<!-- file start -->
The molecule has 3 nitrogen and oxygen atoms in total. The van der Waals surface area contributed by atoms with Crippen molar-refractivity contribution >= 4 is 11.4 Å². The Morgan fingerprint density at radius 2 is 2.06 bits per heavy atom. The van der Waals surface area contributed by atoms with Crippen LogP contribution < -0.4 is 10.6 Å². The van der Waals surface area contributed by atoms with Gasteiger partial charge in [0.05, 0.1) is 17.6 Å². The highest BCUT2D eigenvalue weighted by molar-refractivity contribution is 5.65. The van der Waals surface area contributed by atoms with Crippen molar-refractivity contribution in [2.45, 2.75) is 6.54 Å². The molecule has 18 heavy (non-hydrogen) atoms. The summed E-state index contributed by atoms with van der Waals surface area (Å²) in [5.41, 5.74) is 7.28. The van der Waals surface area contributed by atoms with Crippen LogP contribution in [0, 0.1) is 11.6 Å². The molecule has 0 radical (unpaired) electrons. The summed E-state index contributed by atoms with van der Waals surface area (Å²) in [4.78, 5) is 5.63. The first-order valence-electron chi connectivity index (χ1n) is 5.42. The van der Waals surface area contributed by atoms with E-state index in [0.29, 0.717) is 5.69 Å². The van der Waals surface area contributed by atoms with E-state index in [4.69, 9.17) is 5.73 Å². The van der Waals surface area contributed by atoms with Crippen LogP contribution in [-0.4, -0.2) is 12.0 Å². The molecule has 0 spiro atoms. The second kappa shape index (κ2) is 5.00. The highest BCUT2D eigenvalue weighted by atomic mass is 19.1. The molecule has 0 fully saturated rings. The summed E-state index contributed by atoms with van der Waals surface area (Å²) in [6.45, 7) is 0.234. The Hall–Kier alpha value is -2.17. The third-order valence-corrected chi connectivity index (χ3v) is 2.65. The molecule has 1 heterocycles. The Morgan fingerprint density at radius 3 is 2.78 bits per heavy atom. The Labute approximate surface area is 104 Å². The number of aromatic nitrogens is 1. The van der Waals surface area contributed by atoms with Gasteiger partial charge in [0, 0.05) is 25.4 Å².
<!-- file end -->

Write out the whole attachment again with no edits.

The molecule has 3 nitrogen and oxygen atoms in total. The van der Waals surface area contributed by atoms with Crippen molar-refractivity contribution >= 4 is 11.4 Å². The Morgan fingerprint density at radius 2 is 2.06 bits per heavy atom. The van der Waals surface area contributed by atoms with Crippen LogP contribution < -0.4 is 10.6 Å². The van der Waals surface area contributed by atoms with Gasteiger partial charge in [0.05, 0.1) is 17.6 Å². The highest BCUT2D eigenvalue weighted by molar-refractivity contribution is 5.65. The van der Waals surface area contributed by atoms with Crippen molar-refractivity contribution in [2.45, 2.75) is 6.54 Å². The molecule has 18 heavy (non-hydrogen) atoms. The summed E-state index contributed by atoms with van der Waals surface area (Å²) in [5.41, 5.74) is 7.28. The van der Waals surface area contributed by atoms with Crippen LogP contribution in [0, 0.1) is 11.6 Å². The molecule has 0 radical (unpaired) electrons. The summed E-state index contributed by atoms with van der Waals surface area (Å²) in [4.78, 5) is 5.63. The first-order valence-electron chi connectivity index (χ1n) is 5.42. The van der Waals surface area contributed by atoms with E-state index in [0.29, 0.717) is 5.69 Å². The van der Waals surface area contributed by atoms with E-state index in [4.69, 9.17) is 5.73 Å². The van der Waals surface area contributed by atoms with Crippen LogP contribution in [-0.4, -0.2) is 12.0 Å². The molecule has 0 spiro atoms. The second kappa shape index (κ2) is 5.00. The highest BCUT2D eigenvalue weighted by atomic mass is 19.1. The molecule has 0 fully saturated rings. The summed E-state index contributed by atoms with van der Waals surface area (Å²) in [6.45, 7) is 0.234. The Hall–Kier alpha value is -2.17. The third-order valence-corrected chi connectivity index (χ3v) is 2.65. The molecule has 1 heterocycles. The Morgan fingerprint density at radius 3 is 2.78 bits per heavy atom. The Labute approximate surface area is 104 Å². The number of aromatic nitrogens is 1. The van der Waals surface area contributed by atoms with Gasteiger partial charge in [0, 0.05) is 25.4 Å².